open-source Notes

Notes of an open-source programmer.
31 Aug

6th BOINC workshop London – day 1

The first day started with a talk by David Anderson summarizing the development of BOINC over the last year. Especially the new Creditsystem. Another visible addition to the manager is the new notices tab. This will show translatable information for configuring BOINC, project news and even private messages in the new generation of the BOINC manager, currently in testing. Upcoming tasks for the developers are, among other things, the rewrite of the Manager (at least the Simple View) and the integration with Drupal.
After a short coffee break Benjamin Knispel presented the search for pulsars using the Einstein@home userbase. This started in March 2009 as a side project along the gravitational wave search and found 2 new pulsars within the last weeks using the computational power of volunteer computers.
Following this, Tolu Aina showed some of the projects the group around currently works on. One of them tries to collect information about the power consumption using external wattmeter devices. Another side-project is BOINClite, a lightweight BOINC client that should run one project on Playstation 3 processors.
Short before lunch Adam Bazinet introduced us to a long running but almost unknown project called the Lattice project. He points out how they combined different computing techniques such as High Performance Grid, dedicated Clusters and Volunteer Computing using BOINC to solve there biological problems.
Martin Korth concluded the first series of talks for today with a fast presentation of MonteCarlo@home. He has shown what way quantum chemistry will go in the future and what they have learned from MC@h, lots of biomolecular and quantumscience that feels like rocket science for ordinary people. There is also a new project in the pipeline that will feature a new method to compute quantum chemistry problems.
Lunch break was at the University’s cafeteria with a delicious chicken tandori.
After this relaxing break Kevin Reed from IBM presented the projects and procedures of World Community Grid. 17 papers were published in the last years based on the computing power what volunteer computers provided.
Then Nicolas Maire presented the current status of the project. The matter of malaria got a massive amount of attention in the last years and the methods for creating models for malaria control and distribution. This also led to more scientists that are working on this problems. This scientific boost also leads to a higher need for computational power where BOINC and its volunteers kick in.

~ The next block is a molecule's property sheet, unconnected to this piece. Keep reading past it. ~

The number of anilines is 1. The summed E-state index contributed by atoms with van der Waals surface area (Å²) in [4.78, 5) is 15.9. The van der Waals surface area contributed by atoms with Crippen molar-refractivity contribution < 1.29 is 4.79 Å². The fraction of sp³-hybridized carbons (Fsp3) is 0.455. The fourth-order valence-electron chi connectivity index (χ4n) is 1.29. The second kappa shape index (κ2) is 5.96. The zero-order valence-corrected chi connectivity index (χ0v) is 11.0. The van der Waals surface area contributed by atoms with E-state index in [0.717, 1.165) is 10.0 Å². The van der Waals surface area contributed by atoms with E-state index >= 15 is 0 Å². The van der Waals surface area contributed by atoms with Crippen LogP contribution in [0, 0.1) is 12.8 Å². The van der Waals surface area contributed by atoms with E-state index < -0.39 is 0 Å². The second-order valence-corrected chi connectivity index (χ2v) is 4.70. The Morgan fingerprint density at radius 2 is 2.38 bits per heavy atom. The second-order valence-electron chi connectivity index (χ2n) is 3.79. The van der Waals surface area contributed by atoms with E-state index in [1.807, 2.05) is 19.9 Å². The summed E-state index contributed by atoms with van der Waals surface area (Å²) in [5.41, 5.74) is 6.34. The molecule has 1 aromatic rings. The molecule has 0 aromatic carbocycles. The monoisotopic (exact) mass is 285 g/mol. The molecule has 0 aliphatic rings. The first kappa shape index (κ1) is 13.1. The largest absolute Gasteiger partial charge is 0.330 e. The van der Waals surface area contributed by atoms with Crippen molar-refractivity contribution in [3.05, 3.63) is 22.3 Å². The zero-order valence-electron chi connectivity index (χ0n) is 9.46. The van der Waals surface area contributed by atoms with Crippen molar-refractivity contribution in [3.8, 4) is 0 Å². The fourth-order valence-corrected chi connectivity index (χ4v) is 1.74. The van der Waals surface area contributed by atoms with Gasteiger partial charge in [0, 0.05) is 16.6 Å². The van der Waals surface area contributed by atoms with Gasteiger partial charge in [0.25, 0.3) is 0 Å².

A short journey into the world of mathematics was presented by James wanless who introduces us to primes and factorization and how BOINC contributes to this area of science.
The next talk was going in a similar direction. Yu-Ting Chen from Puzzle@home explained how they want to find a sudoku puzzle with a unique solution and just 16 clues. Unfortunately this is no public project as they run this on a dedicated computing grid.
The last block of talks for this day was started by Diogo Ferreira and his presentation of a Plugin-Manager for the BOINC client which allows the usage of predefined Execution Environments or virtual machines. The main problems here are the high bandwidth and disk-space requirements.
A similar idea was shown by Ben Segal from CERN. Over the last 2 years he and several summer students and experts from BOINC developed a very special virtual machine wrapper used at CERN. They developed a customized virtual machine that gets distributed as a BOINC task to the clients and runs infinite on the machines. This is ok for a controlled computing grid where network connections are close and fast but not for public heterogeneous grid like BOINC.
The next talk by Chris Reynolds was geared towards the same idea around virtual machines and predefined custom execution environments that are send along as BOINC tasks. There are not all BOINC functions build in and some are even impossible to implement but this seems to be the best promising candidate.
The last talk by Derrik Kondo showed a new mechanism to estimate the cost of running BOINC tasks on dedicated grids in order to allow a fast turnaround and completion of tasks. This has to be implemented of course.

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